These new roles of Expert Teachers and Lead Teachers means more good teachers will stay in a teaching role, because they can see a career path that keeps them in the classroom where they are so effective. And that has huge benefits for the children they teach.

We are going to give extra funding to schools so teachers can take time out of their normal classroom to work with Expert Teachers and Lead Teachers.

And we are also going to establish a $10 million fund for schools and teachers to develop and research effective teaching practice in areas such as writing, maths, science and digital literacy.

The final change I want to announce today is that we are also going to better match up schools that are really struggling, with really excellent principals.

To do this we are going to establish a new role of Change Principal.

Change Principals will be top principals who are paid an additional allowance of $50,000 a year to go to a struggling school and turn it around.

Around 20 Change Principals will be appointed each year, for up to five years.

At the moment, the incentive is for principals to go to larger schools, where the salary is higher, rather than to schools that are the most challenging.

We are going to change that.

So those are the four new roles we are creating – Executive Principals, Change Principals, Expert Teachers and Lead Teachers.

So that is $10,000 more for 5,000 Lead Teachers, $20,000 more for 1,000 Expert Teachers, $40,000 more for 250 Executive Principals and $50,000 more for 20 Change Principals – and most of them having a focus on not just helping their school, but helping their neighbouring schools also.

What is great is good teachers can earn more just by being good at their job, without having to move from the classroom into administration.

I’ve been waiting almost decades for a Government to do something like this, and reward top teachers with more pay. It should both lead to better recruitment and retention, but also should lead to teaching being seen as just as professional and important a vocation to go into, as medicine and law. The NZ Initiative reports on education nightlight how important it is to have teaching seen as an esteemed profession.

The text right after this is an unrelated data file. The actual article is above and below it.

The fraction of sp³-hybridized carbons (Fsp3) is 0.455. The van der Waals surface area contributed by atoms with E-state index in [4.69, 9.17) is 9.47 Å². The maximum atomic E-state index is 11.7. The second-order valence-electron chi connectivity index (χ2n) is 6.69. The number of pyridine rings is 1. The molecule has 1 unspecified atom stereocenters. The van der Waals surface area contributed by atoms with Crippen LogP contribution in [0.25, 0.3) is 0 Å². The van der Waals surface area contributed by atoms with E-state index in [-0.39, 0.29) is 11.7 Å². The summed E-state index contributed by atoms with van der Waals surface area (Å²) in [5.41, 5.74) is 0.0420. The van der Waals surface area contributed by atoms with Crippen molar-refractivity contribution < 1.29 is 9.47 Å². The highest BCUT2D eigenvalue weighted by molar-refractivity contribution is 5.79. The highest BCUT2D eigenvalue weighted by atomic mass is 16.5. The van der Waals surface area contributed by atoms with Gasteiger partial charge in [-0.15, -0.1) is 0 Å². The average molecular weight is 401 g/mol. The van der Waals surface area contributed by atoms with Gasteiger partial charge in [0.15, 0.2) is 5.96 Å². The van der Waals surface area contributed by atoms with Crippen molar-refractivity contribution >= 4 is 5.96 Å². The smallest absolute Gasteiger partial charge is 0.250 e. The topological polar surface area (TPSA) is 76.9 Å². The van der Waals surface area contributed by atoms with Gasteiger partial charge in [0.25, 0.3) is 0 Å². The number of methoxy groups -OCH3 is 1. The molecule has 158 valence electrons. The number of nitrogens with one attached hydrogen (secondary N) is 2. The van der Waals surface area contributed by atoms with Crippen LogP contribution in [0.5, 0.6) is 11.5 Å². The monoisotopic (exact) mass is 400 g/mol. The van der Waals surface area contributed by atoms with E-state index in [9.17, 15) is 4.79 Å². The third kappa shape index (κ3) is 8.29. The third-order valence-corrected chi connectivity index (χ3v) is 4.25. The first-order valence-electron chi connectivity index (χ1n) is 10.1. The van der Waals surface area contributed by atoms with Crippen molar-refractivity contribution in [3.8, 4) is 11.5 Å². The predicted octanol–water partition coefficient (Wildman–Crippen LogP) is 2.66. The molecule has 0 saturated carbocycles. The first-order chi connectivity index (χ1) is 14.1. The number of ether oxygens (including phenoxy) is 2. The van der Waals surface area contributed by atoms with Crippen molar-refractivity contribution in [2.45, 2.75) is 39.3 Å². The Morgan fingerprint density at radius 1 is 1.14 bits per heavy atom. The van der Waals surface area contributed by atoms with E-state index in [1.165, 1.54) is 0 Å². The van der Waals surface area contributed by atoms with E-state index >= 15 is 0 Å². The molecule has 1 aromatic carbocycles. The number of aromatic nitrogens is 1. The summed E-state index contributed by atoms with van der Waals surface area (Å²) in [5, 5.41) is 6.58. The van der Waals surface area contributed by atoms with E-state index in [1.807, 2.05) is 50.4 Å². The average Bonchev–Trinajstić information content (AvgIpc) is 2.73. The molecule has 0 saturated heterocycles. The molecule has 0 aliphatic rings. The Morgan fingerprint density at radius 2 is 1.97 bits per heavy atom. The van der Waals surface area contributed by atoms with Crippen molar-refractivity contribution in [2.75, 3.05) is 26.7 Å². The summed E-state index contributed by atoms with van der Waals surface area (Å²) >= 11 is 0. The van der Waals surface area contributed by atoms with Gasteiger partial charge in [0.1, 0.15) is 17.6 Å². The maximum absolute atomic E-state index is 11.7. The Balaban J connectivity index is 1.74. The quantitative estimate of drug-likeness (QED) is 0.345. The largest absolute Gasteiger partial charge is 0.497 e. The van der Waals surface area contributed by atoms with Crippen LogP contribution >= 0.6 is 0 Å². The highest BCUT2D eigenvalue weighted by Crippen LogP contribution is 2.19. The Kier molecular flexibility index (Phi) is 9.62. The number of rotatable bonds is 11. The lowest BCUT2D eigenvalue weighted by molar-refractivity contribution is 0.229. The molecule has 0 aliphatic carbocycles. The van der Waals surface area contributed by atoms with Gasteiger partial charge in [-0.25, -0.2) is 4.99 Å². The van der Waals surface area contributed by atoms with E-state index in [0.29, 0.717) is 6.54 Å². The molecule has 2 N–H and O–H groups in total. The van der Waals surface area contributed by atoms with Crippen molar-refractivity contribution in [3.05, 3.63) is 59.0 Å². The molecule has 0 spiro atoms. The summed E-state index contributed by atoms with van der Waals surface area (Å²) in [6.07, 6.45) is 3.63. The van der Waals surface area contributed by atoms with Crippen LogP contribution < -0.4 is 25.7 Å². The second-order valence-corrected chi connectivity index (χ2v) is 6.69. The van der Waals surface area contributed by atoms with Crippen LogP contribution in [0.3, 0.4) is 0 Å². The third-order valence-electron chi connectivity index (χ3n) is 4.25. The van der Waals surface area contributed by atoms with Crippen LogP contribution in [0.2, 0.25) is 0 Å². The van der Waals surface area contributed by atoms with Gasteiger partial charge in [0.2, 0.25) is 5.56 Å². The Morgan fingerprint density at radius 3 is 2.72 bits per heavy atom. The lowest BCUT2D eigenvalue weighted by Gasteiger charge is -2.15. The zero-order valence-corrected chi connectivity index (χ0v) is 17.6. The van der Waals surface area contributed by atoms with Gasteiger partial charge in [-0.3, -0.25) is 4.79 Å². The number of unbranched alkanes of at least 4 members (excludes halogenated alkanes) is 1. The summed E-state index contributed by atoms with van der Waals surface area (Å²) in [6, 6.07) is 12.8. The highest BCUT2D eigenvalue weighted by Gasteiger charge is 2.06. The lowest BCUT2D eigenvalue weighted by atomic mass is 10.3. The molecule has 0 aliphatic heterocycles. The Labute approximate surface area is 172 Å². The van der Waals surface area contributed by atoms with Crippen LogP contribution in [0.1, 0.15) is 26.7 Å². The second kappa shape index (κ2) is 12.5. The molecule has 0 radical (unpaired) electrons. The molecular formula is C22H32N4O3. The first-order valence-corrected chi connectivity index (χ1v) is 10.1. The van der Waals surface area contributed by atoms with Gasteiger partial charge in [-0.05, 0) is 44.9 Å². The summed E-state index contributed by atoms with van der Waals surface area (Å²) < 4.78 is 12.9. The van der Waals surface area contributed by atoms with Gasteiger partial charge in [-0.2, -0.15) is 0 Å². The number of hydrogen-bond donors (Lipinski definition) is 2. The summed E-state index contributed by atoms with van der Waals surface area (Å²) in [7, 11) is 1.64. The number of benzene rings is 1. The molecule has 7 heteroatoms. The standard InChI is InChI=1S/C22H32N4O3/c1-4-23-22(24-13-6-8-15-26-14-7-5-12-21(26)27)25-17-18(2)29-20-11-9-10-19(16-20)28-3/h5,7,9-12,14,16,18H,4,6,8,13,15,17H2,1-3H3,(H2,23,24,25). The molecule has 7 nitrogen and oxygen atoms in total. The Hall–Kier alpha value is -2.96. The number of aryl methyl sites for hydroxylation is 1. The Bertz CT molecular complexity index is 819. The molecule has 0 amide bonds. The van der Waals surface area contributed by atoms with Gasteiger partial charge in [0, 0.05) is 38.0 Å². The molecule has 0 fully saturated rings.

Some of the international research around the importance of teacher quality is:

The 2009 report by the international McKinsey agency, shows that over three years, learning with a high performing teacher rather than a low performing teacher can make a 53-percentage point difference for two students who start at the same achievement level.

There is also a quote from Andreas Schleicher, Deputy Director for Education and Skills for the OECD, January 2014 about the proposed changes.

 “Top school systems pay attention to how they select and train their staff, they watch how they improve the performance of teachers who are struggling and how to structure teachers’ pay and career. They provide intelligent pathways for teachers to grow in their careers with an environment in which teachers work together to frame good practice.

“The reforms now being introduced (in New Zealand), with real career paths, support and evaluation, and recognition including monetary rewards, hold the promise for New Zealand to join that group of countries.”

 I hope all stakeholders in the education sector will welcome this investment. They’d be mad not to.

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121 Responses to “Absolutely brilliant!”

  1. peterwn (3,273 comments) says:

    See:
    http://www.stuff.co.nz/national/politics/9640616/Nationals-financial-lures-for-struggling-schools